For family caregivers of loved ones with dementia who live remotely, these have been especially challenging times. Not only has the pandemic made travel more difficult, it has managed to add to the already high anxiety and stress levels felt by family members who cannot be with their loved ones during these times.
If you have an aging parent or other loved one who has been recently diagnosed with dementia and are not able to live close to them, it’s important to know that there are things you can do to be better prepared to care for them.
Here are three tips for long distance caregivers to help narrow the distance gap between you and your loved one:
- Make sure you have all necessary documents. That includes medical information (medications, dosages, etc.), doctors, specialists and other professionals who interact with your loved one. If you haven’t done so already, make sure that you or a trusted family member has been granted Power of Attorney by your loved one. This is essential to properly look after their best interests.
- Build a strong local support network. Do you know your loved one’s neighbors? Now is the time to reach out. Make an effort to connect with them and exchange phone numbers and email addresses. Neighbors and other local friends can become valuable allies in helping to keep your loved one safe and healthy.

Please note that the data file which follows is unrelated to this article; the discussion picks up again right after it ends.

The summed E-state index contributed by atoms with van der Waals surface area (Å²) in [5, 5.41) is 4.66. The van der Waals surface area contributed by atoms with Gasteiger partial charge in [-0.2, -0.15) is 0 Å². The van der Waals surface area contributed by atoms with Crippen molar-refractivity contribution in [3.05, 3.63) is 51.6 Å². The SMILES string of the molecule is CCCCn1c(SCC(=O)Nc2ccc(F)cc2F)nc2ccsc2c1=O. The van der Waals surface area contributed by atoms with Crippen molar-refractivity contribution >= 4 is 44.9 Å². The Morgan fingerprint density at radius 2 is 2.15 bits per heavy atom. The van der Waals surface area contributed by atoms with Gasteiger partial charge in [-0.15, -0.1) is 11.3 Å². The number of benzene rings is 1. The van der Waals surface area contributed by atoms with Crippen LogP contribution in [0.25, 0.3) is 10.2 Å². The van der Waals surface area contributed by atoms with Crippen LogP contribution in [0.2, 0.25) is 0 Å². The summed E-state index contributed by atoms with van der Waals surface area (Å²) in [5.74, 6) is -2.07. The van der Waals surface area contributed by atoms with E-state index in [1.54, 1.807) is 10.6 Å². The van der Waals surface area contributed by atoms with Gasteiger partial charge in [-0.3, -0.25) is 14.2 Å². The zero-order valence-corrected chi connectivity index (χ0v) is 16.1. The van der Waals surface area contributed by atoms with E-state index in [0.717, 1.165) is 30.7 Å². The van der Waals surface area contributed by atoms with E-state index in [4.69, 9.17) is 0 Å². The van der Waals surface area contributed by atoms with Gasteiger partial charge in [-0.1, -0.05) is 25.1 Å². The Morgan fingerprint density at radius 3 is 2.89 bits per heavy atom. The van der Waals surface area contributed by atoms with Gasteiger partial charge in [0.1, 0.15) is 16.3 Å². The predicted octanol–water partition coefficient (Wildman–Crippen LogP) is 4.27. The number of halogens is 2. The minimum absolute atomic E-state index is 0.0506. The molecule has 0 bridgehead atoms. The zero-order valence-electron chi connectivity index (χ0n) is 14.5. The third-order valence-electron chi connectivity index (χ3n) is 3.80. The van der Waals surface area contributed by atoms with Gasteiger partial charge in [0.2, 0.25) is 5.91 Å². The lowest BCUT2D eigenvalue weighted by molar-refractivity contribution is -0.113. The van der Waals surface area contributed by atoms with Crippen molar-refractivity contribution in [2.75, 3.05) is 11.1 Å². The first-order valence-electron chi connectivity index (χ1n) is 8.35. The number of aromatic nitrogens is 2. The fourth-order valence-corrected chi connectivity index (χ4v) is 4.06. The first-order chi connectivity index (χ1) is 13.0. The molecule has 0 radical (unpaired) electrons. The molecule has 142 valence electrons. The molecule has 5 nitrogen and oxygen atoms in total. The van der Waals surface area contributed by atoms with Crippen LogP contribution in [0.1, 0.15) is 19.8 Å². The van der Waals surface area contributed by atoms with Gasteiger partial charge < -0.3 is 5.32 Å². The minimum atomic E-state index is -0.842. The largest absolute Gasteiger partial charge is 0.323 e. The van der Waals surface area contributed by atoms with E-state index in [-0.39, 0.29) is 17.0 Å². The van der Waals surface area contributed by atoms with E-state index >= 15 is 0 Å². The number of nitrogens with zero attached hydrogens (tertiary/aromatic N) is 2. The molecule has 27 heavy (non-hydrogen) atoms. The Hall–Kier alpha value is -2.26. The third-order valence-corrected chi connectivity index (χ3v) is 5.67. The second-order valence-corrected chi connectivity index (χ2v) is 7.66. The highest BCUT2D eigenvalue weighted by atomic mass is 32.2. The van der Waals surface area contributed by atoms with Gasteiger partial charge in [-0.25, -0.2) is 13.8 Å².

- Use available technologies to keep in touch. Fortunately, especially since the pandemic hit, technology has continued to grow, both in capabilities and accessibility. Make sure you are familiar with the latest offerings and understand which ones might be helpful for your loved one to access all the people and resources they need.
At Anthem Memory Care communities, our residents keep in close touch with family members tablets and other technologies to connect and visit virtually. The resident shown above is enjoying a lovely guitar serenade from a family member during a meal at Chelsea Place Memory Care in Aurora, Colorado.
Finally, consider reaching out to memory care communities local to your loved one. While you may not be ready yet to make decisions about memory care, they should have resources to help you connect to services you need today. Our staff at Anthem Memory Care communities is always available to talk with you, provide local information and help you prepare for the journey ahead.
While you may be physically removed from your loved one, being organized with all the documents and information you need and using the many resources available to you can help enormously. And remember, we’re always here to help!